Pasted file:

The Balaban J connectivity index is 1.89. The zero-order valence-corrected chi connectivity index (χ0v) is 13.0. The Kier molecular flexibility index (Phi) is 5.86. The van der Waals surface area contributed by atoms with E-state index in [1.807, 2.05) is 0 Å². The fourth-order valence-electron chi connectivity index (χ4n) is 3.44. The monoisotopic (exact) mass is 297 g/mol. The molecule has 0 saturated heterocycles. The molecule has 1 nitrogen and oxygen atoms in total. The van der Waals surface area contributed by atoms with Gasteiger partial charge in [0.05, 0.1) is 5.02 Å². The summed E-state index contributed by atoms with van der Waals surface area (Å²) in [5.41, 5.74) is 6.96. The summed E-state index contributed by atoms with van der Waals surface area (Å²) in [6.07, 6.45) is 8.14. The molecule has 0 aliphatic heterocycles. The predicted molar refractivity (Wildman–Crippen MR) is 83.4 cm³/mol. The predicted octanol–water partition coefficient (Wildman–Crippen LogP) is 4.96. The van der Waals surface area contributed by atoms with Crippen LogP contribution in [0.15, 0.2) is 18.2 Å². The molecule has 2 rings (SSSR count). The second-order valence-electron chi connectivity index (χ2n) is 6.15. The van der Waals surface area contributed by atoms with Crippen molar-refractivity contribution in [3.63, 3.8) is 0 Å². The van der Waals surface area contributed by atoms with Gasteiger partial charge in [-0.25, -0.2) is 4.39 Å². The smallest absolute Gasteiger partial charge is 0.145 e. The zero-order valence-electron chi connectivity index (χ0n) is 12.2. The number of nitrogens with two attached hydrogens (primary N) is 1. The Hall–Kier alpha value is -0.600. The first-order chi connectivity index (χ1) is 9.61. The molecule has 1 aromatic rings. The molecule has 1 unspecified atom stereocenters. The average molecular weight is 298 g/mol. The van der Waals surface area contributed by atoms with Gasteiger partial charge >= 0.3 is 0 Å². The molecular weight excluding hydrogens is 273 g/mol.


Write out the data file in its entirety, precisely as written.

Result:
The Balaban J connectivity index is 1.89. The zero-order valence-corrected chi connectivity index (χ0v) is 13.0. The Kier molecular flexibility index (Phi) is 5.86. The van der Waals surface area contributed by atoms with E-state index in [1.807, 2.05) is 0 Å². The fourth-order valence-electron chi connectivity index (χ4n) is 3.44. The monoisotopic (exact) mass is 297 g/mol. The molecule has 0 saturated heterocycles. The molecule has 1 nitrogen and oxygen atoms in total. The van der Waals surface area contributed by atoms with Gasteiger partial charge in [0.05, 0.1) is 5.02 Å². The summed E-state index contributed by atoms with van der Waals surface area (Å²) in [5.41, 5.74) is 6.96. The summed E-state index contributed by atoms with van der Waals surface area (Å²) in [6.07, 6.45) is 8.14. The molecule has 0 aliphatic heterocycles. The predicted molar refractivity (Wildman–Crippen MR) is 83.4 cm³/mol. The predicted octanol–water partition coefficient (Wildman–Crippen LogP) is 4.96. The van der Waals surface area contributed by atoms with Crippen LogP contribution in [0.15, 0.2) is 18.2 Å². The molecule has 2 rings (SSSR count). The second-order valence-electron chi connectivity index (χ2n) is 6.15. The van der Waals surface area contributed by atoms with Crippen molar-refractivity contribution in [3.63, 3.8) is 0 Å². The van der Waals surface area contributed by atoms with Gasteiger partial charge in [-0.25, -0.2) is 4.39 Å². The smallest absolute Gasteiger partial charge is 0.145 e. The zero-order valence-electron chi connectivity index (χ0n) is 12.2. The number of nitrogens with two attached hydrogens (primary N) is 1. The Hall–Kier alpha value is -0.600. The first-order chi connectivity index (χ1) is 9.61. The molecule has 1 aromatic rings. The molecule has 1 unspecified atom stereocenters. The average molecular weight is 298 g/mol. The van der Waals surface area contributed by atoms with Gasteiger partial charge >= 0.3 is 0 Å². The molecular weight excluding hydrogens is 273 g/mol.